On July 18th, Alberta Health Services issued a report resulting from a joint investigation by the College of Physicians and Surgeons of Alberta and Alberta Health Services “into inadequate reprocessing and sterilization of medical devices” in the North Town Medical Centre in Edmonton. This

“may have put specific clinic patients at risk of infections such as Hepatitis B and C.”

In related news article, Dr. Trevor Theman, Registrar of the College of Physicians and Surgeons of Alberta (CPSA) noted that the clinic had been operating for more than two years before receiving its inspection. Immediately after their inspection, the College issued an order to stop reprocessing the instruments and notified AHS, which decided to conduct a full risk assessment.

The order was in November 2015 and it took until July 18th 2016 for the assessment to be completed and publicly reported. The July 18th release by AHS on this stated “Those potentially at-risk will be informed by letter, mailed by AHS on July 14, 2016.”

It is absolutely unacceptable to have such glaring gaps in the management of Alberta’s health system. How can a clinic operate for more than two years before receiving its inspection? Who decides that is acceptable? It certainly wouldn’t be Alberta patients and families! Who decided, once knowing that the procedures were inadequate and potentially put patients at risk of being exposed to blood borne disease, that patients and their families didn’t need to be informed until July 2016 and then only by letter?

Given that the clinic opened more than 2 years before the inspection, it is possible that some patients were potentially exposed nearly 3 years earlier. While there was no comment from the health officials involved, there remains the question about the potential risks to family members and friends being exposed beyond the 270 people AHS has reported.

For us, who have been working toward positive change in Alberta’s health treatment system since Greg died prematurely (see his journey on HealthArrows.ca), this came on the heels of the politically delayed release of Health Quality Council of Alberta’s report Improving Continuity of Care: Key Opportunities and a Status Report on Recommendations From the 2013 Continuity of Patient Care Study”. This report stated that only 3 of 17 recommendations made in December of 2013 have been acted on to the point of completion.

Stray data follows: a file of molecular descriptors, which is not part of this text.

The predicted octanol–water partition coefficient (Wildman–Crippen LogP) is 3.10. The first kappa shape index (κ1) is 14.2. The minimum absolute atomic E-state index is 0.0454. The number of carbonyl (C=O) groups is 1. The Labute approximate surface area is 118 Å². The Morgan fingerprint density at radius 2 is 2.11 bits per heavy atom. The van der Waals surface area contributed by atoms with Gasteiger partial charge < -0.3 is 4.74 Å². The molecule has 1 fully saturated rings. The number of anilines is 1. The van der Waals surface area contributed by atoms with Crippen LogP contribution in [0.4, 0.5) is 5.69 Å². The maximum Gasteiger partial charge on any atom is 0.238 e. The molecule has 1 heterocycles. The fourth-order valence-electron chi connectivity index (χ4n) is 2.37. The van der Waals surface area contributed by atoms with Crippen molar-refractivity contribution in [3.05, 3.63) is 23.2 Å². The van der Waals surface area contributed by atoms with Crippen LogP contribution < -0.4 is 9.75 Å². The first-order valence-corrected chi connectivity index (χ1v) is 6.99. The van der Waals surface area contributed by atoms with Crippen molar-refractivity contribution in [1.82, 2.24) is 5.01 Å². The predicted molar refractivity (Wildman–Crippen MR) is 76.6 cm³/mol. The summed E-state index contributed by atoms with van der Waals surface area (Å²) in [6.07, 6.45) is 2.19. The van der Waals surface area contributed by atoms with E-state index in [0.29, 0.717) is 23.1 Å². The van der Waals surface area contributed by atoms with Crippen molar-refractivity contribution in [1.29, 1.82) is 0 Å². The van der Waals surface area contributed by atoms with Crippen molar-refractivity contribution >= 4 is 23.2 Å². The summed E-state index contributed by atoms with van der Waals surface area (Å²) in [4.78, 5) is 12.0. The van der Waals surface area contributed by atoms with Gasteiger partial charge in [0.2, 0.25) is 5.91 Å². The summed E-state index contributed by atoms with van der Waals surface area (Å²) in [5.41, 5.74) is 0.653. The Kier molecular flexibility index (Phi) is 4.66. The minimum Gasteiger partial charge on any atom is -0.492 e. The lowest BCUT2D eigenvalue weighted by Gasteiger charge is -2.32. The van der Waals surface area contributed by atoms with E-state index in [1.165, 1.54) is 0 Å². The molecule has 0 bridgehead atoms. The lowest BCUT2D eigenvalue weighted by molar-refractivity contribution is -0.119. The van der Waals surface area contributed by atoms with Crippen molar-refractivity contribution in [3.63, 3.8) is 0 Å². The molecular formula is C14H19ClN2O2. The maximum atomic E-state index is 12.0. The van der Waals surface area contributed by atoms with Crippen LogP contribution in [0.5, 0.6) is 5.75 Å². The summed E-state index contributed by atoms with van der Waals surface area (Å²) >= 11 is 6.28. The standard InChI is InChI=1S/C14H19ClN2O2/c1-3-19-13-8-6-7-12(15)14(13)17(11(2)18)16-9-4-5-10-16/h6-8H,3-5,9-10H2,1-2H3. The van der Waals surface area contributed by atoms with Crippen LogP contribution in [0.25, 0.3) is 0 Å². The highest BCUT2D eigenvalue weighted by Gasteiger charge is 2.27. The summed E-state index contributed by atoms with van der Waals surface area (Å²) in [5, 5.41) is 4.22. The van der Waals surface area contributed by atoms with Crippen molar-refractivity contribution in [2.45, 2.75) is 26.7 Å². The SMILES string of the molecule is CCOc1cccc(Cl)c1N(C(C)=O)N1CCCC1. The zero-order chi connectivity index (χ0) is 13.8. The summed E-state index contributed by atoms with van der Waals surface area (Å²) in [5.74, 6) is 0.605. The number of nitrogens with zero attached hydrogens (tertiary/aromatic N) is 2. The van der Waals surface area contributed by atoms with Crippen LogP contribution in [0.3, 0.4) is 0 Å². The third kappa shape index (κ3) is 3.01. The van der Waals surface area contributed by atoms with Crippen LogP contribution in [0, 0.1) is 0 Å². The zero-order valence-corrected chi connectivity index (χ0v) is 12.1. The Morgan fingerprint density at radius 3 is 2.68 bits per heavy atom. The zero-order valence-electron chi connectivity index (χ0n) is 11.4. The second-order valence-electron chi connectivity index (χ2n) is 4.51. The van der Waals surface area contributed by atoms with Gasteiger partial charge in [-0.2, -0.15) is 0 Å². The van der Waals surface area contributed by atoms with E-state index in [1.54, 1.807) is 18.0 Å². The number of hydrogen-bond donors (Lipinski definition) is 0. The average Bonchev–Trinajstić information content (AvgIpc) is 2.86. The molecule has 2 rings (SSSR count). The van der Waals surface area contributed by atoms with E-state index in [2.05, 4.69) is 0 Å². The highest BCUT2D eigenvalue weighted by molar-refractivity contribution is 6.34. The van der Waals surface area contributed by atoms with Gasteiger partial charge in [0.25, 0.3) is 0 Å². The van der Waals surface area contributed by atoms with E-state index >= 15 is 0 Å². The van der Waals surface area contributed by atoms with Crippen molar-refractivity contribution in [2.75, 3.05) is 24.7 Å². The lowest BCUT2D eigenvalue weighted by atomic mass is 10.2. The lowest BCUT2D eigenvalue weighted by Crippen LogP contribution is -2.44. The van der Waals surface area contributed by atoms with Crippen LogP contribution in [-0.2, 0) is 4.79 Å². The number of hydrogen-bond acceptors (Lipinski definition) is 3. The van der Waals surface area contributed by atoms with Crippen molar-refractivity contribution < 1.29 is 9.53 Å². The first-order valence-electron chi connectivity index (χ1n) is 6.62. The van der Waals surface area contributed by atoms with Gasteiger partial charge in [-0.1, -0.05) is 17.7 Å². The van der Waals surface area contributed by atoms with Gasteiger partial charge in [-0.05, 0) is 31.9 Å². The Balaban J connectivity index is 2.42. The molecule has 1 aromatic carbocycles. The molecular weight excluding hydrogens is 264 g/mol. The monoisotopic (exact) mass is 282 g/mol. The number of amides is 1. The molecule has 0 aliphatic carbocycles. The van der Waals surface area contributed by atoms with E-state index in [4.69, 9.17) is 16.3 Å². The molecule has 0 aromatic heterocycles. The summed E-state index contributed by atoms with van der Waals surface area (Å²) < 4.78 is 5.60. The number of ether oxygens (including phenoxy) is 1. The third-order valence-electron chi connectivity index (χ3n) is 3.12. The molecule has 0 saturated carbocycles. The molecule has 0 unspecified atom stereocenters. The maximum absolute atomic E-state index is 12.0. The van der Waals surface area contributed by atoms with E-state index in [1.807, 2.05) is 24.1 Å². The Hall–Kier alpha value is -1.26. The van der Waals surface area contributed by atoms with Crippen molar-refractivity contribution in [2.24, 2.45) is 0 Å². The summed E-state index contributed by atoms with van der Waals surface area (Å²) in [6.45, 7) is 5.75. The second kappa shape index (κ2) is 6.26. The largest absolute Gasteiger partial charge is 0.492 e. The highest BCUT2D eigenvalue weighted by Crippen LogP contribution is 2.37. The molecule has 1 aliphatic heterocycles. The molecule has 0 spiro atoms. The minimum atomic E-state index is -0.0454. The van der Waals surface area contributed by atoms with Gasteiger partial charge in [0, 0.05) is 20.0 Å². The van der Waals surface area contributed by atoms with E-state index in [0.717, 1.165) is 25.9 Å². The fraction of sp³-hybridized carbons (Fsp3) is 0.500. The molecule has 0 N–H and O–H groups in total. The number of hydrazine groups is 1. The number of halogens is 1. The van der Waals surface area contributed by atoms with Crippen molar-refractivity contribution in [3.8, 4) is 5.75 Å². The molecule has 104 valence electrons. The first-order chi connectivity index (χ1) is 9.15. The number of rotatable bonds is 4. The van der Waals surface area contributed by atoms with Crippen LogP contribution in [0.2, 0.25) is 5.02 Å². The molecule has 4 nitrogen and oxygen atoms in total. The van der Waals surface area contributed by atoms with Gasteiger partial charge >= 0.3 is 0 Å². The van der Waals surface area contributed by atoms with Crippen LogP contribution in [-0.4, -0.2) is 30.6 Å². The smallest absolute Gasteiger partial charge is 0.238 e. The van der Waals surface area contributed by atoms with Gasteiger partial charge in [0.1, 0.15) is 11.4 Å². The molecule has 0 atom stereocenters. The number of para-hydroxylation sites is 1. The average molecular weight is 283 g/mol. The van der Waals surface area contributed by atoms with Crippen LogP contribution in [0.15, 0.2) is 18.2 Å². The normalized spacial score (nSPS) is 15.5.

It is becoming increasingly apparent that Albertans, including healthy Albertans, are going to have to become more informed and much more engaged in demanding the necessary changes are made in the management of Alberta’s so-called health system. All of the great people working inside the system have not and cannot effectively make the changes necessary at the higher decision making level.

As taxpayers we are paying more than $20 billion annually for what is assumed (and by senior management promoted as) a leading health care system and it is not. There are tremendous people in the system that work very hard to deliver great care. If it was not for them, things would be a lot worse. As the public, we need to support the great people inside and on the front lines and where ever great care is provided but at the same time, we have to demand better coordinated management and teamwork from this government and those they have put in positions of authority. Their lack of transparency has kept Albertans from knowing where the gaps are and what the risks are to our health and well-being.

We should expect to see a clear public statement by Health Minister and Deputy Premier Hoffman outlining the immediate establishment of a management structure and steps put into place to ensure that as of this date, no new clinic or point of delivery of health services opens to treat any patients until it is inspected by an independent and publicly accountable body. This is to ensure that all staff are properly trained for the work they are going to undertake with patients and that all equipment and procedures are properly in place for the task. Furthermore, we want to see a concrete time frame set out to inspect all other clinics or locations where patient treatment is currently being done, starting with all of the others that have not yet been inspected since they opened. There must be public reports of all inspections of all facilities where patients are treated. As each inspection is completed, a public certificate of compliance as of the date of inspection must then be placed on the facility’s wall in a prominent location for potential patients and their families to see when visiting that facility. As patients, we have the right to know that the facility has been inspected and approved, and when.

The public must hear Health Minister and Deputy Premier Hoffman make the clear public commitment that this all will be completed in very short order, within a stated deadline, in order to minimize on going risks to patients and families who are relying on facilities which may not be operating at the standards required.

In closing, it is absolutely unacceptable for the different silos in the disconnected health treatment system to continue to put their own interests ahead of the care of patients and their families. It also is time for the Minister and this government to put their over-riding political considerations aside and become fully transparent and committed to the long overdue substantial changes to the management structure and approach of Alberta’s health treatment system.

Lack of basic health system oversight & coordination puts Alberta patients and families at risk